GOP House Candidate Andy Caldwell: "This Crisis Is Over –-Gov. Newsom Keeps Moving the Goal Posts"
So politically polarized is America amid the coronavirus pandemic that the choice to don or shun a mask in public has become an urgent signifier of tribal affiliation in the red-blue cultural wars.
Always seeking to bridge this bitter partisan divide, Dr. Anthony Fauci , however, framed the central political and policy question of the moment, in about as neutral. clear and crisp a way as possible:
"How many deaths and how much suffering are you willing to accept, to get back to what you want to be some form of normality, sooner rather than later?" the nation's infectious disease icon said this week.
In calibrating the Fauci Formulation, mark Andy Caldwell down squarely on the side of "sooner."
“This crisis is over,” Santa Barbara County's most reliably vociferous conservative firebrand insisted in an interview with Newsmakers.
“After we achieved the initial criteria laid out by the governor – preventing the surge, flattening the curve, personal protective equipment…I thought the rest of this should have been -- we could have social distanced better at work than we could at home.”
Radio host, newspaper columnist and Republican challenger to Democratic Rep. Salud Carbajal (remember the election?), the 62-year old Caldwell is best known for his advocacy on behalf of the county's Coalition of Labor, Agriculture and Business. This week, as detailed by the Angry Poodle, he was among those urging the Board of Supervisors to move swiftly and aggressively beyond Gov. Newsom’s baby steps relaxation of the stay-at-home order which Prince Gavin imposed in March, effectively shuttering California’s economy.
“Governor Newsom keeps moving the goal posts,” Caldwell charged in our interview.
“These politicians and the so-called experts they’ve relied on are literally scaring us to death,” he added, portraying the long shutdown as an extreme overreaction. “As if they could put everything on hold – our jobs, our well-being, the well-being of our economy."
At a time when we all have become armchair epidemiologists, Caldwell’s early stage record as a Covid-19 prognosticator does not age well. On March 11, his published column stated:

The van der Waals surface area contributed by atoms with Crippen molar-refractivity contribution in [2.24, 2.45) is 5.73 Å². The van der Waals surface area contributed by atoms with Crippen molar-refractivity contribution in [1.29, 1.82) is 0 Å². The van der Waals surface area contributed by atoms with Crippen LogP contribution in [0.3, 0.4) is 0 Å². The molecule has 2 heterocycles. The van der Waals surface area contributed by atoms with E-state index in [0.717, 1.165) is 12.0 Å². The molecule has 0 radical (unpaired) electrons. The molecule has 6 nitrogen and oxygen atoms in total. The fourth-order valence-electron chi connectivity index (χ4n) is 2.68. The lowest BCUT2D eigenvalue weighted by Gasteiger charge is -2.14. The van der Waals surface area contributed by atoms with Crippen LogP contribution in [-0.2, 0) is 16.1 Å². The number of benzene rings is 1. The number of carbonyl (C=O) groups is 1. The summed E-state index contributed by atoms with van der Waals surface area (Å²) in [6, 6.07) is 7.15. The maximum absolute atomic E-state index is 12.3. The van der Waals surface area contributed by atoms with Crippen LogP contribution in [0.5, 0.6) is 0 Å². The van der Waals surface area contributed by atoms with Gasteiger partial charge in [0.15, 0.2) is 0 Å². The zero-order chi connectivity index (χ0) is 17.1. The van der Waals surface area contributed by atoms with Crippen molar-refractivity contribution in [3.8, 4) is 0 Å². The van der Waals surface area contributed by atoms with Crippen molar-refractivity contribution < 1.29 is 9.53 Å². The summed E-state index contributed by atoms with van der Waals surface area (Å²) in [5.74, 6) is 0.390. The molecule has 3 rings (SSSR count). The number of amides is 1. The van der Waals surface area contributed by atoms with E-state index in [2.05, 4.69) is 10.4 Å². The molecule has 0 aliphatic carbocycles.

"The CDC estimates this year there have been at least 34 million flu illnesses, 350,000 hospitalizations and 20,000 deaths. In comparison, here in the United States, as of March 6, the total number of confirmed cases of coronavirus was 148 persons with ten deaths having occurred, according to the World Health Organization.
The media has ignored this comparative threat assessment. Another thing the media has ignred is that 80 percent of coronavirus cases the world over have been classified as mild or asymptomatic, the latter meaning the people didn't have any symptoms at all!"
U.S. totals in the 68 days since Feb. 29: 1,250,532 cases and 75,254 people dead.
On the economy, however, Caldwell's view on what strategy county, state and federal governments should pursue now is hardly an outlier, given that it aligns directly with that of the President of the United States, along with a host of red-state governors.
“They actually had this bias – this selection bias - to pick out one ailment…to the detriment of everybody’s health and well being," he said of those who favored strict shutdowns.
Pandemic politics. Because the whole notion of traditional political campaigning is just another chunk of Covid-19 collateral damage, candidate Caldwell's aspirations to contrast his views with the liberal Salud's, about the virus and many other issues, so far have been thwarted.
“Right now he’s not in Congress -- the way one of my friends put it, he’s AWOL: Absent Without Legislation,” Caldwell said of Carbajal. “And he should be on (Zoom) right now, debating with me about the federal government, and even the state, governments’ response to Covid-19.”
(During the interview, Newsmakers promised to, Don King-like, try to pull together a Salud-Andy Zoom Cage Match. Will advise).
Caldwell acknowledged that, had he been in the House, he also would voted for the multi-trillion dollar federal coronavirus bail-out packages to which Carbajal and nearly all other members of Congress assented.
“I would have voted for them, but I would have insisted we have a plan to pay for them, and be honest with the American people up front about what we were going to have to cut, or how much debt we’re going to have to put onto our kids and grandkids,” he said.
“And I would have pushed to get our economy open as possible,” Andy added.
You can view our entire interview with Andy Caldwell by clicking below. The podcast version is here.
Lead image: Santa Maria Times.